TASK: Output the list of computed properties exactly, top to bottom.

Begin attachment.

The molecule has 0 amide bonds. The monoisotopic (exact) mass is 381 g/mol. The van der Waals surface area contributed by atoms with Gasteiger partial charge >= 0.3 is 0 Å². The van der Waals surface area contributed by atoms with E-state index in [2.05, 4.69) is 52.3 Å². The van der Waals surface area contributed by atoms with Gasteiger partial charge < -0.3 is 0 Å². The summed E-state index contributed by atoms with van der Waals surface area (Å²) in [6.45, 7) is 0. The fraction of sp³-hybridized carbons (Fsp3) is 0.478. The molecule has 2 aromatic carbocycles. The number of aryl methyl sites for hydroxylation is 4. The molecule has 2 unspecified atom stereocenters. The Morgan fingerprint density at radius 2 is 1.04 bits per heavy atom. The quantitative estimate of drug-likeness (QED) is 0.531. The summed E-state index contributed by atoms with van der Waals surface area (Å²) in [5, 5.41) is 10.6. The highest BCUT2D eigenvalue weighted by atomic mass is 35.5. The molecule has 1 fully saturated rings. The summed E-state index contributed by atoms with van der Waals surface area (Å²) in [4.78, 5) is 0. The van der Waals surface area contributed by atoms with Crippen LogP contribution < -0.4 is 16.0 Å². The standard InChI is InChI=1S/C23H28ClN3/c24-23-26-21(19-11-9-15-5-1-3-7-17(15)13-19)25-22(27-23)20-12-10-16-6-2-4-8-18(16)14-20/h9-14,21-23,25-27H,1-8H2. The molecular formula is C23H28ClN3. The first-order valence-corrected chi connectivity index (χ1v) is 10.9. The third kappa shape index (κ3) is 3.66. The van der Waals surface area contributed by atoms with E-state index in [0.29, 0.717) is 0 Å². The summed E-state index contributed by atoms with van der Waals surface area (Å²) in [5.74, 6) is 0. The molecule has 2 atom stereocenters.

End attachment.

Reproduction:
The molecule has 0 amide bonds. The monoisotopic (exact) mass is 381 g/mol. The van der Waals surface area contributed by atoms with Gasteiger partial charge >= 0.3 is 0 Å². The van der Waals surface area contributed by atoms with E-state index in [2.05, 4.69) is 52.3 Å². The van der Waals surface area contributed by atoms with Gasteiger partial charge < -0.3 is 0 Å². The summed E-state index contributed by atoms with van der Waals surface area (Å²) in [6.45, 7) is 0. The fraction of sp³-hybridized carbons (Fsp3) is 0.478. The molecule has 2 aromatic carbocycles. The number of aryl methyl sites for hydroxylation is 4. The molecule has 2 unspecified atom stereocenters. The Morgan fingerprint density at radius 2 is 1.04 bits per heavy atom. The quantitative estimate of drug-likeness (QED) is 0.531. The summed E-state index contributed by atoms with van der Waals surface area (Å²) in [5, 5.41) is 10.6. The highest BCUT2D eigenvalue weighted by atomic mass is 35.5. The molecule has 1 fully saturated rings. The summed E-state index contributed by atoms with van der Waals surface area (Å²) in [4.78, 5) is 0. The van der Waals surface area contributed by atoms with Crippen LogP contribution < -0.4 is 16.0 Å². The standard InChI is InChI=1S/C23H28ClN3/c24-23-26-21(19-11-9-15-5-1-3-7-17(15)13-19)25-22(27-23)20-12-10-16-6-2-4-8-18(16)14-20/h9-14,21-23,25-27H,1-8H2. The molecular formula is C23H28ClN3. The first-order valence-corrected chi connectivity index (χ1v) is 10.9. The third kappa shape index (κ3) is 3.66. The van der Waals surface area contributed by atoms with E-state index in [0.29, 0.717) is 0 Å². The summed E-state index contributed by atoms with van der Waals surface area (Å²) in [5.74, 6) is 0. The molecule has 2 atom stereocenters.